Naming a Guardian in Kansas

by David Carnes
Kansas guardianship law is found in Chapter 59 of the Kansas Statutes.

Kansas guardianship law is found in Chapter 59 of the Kansas Statutes.

Thomas Northcut/Photodisc/Getty Images

A legal guardian is a party appointed by a court to care for a minor child or an impaired adult, known as the ward. State law governs guardianship; Kansas guardianship law sets forth comprehensive procedures for naming a guardian. The Kansas state government established the Kansas Guardianship Program to provide guardians for adults who cannot otherwise find guardians.

Divorce is never easy, but we can help. Learn More

Requirements for a Ward

A ward is either a minor -- under age 18 -- not in the care of his parents or in the care of unfit parents, or an impaired adult who lacks other alternatives to meet his essential needs. "Impaired" means that the ward must suffer from a physical or mental disability that prevents him from properly caring for his property, health, safety or welfare needs. Although most minors do not have to be impaired to be eligible for wardship, an emancipated minor must be impaired. A minor is emancipated if he has been legally vested with adult rights due to the consequences of certain acts such as getting married or joining the military.

Requirements for a Guardian

A guardian must be an individual at least 18 years old or a private, non-profit corporation. A corporation must be certified by the Kansas Secretary of Social and Rehabilitation Services. A court must appoint both individual and corporate guardians. When considering the appointment, the court examines whether the proposed guardian is a "fit and proper" party to act in the best interests of the proposed ward. The court will give special consideration to certain parties, such as a party nominated by a close family member or by an agent of the ward acting under power of attorney.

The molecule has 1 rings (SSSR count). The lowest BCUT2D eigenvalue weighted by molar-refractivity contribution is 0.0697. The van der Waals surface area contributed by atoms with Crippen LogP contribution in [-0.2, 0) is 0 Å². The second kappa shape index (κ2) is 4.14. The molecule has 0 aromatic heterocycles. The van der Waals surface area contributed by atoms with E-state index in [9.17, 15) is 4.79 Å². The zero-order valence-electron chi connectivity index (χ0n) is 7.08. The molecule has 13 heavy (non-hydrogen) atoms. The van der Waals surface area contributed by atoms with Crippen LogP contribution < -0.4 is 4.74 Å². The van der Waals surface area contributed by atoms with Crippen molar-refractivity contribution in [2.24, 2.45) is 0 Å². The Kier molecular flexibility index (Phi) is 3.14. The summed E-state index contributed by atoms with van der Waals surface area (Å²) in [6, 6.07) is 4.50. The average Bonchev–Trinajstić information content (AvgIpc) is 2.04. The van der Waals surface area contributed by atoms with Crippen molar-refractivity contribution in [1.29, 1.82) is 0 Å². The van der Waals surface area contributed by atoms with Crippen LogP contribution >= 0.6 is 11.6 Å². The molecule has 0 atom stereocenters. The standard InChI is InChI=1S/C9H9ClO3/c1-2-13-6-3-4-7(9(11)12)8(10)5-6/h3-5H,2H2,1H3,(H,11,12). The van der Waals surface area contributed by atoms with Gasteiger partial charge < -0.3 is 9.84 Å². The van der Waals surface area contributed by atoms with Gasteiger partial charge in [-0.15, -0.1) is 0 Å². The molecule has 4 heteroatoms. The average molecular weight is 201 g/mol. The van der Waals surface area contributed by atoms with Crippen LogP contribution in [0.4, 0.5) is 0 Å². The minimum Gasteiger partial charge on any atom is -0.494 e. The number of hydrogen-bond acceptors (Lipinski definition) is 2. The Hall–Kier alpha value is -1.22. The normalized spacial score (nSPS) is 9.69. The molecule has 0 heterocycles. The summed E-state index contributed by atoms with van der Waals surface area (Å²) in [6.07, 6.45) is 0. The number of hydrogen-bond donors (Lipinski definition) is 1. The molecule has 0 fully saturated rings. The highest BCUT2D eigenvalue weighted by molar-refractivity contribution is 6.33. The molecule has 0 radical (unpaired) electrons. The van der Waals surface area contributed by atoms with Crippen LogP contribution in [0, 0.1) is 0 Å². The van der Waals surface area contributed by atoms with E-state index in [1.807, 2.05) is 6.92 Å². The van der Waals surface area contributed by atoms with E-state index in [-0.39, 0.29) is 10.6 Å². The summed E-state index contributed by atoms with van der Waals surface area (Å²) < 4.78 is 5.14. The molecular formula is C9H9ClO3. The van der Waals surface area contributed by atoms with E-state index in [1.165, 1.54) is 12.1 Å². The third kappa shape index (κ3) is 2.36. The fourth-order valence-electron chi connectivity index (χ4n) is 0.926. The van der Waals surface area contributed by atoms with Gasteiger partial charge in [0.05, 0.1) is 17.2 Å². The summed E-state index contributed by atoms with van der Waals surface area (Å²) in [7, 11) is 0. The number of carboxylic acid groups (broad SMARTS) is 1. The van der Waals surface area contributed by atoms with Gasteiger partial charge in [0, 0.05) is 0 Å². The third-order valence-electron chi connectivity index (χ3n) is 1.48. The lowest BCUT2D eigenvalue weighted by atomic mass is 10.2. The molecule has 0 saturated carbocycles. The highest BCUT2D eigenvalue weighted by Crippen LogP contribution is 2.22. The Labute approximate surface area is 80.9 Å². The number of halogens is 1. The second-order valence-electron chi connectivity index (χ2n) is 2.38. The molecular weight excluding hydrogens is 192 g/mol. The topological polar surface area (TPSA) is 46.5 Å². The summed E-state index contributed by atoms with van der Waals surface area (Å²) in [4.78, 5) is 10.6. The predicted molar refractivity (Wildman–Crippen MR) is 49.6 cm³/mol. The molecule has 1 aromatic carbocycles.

Court Process

Any person may file a guardianship petition with the Kansas district court with jurisdiction over the proposed ward's place of residence. The petitioner has the burden of establishing, at an adversarial hearing if necessary, that all legal preconditions for guardianship exist -- that the proposed ward is impaired, for example, or that he is a minor with unfit parents. The court may order an investigation into the history and personal character of any proposed guardian. If the petition is successful, the court will issue an order naming a guardian and placing the ward under the guardian's legal authority.


A court may issue an order terminating a guardianship if the ward dies, if a guardian was appointed for an unimpaired minor and the minor reaches 18, or the need for the guardianship no longer exists. The court may also replace an unfit guardian. A parent may petition for the termination of the guardianship at any time, and the petition will be granted unless the parent is found unit.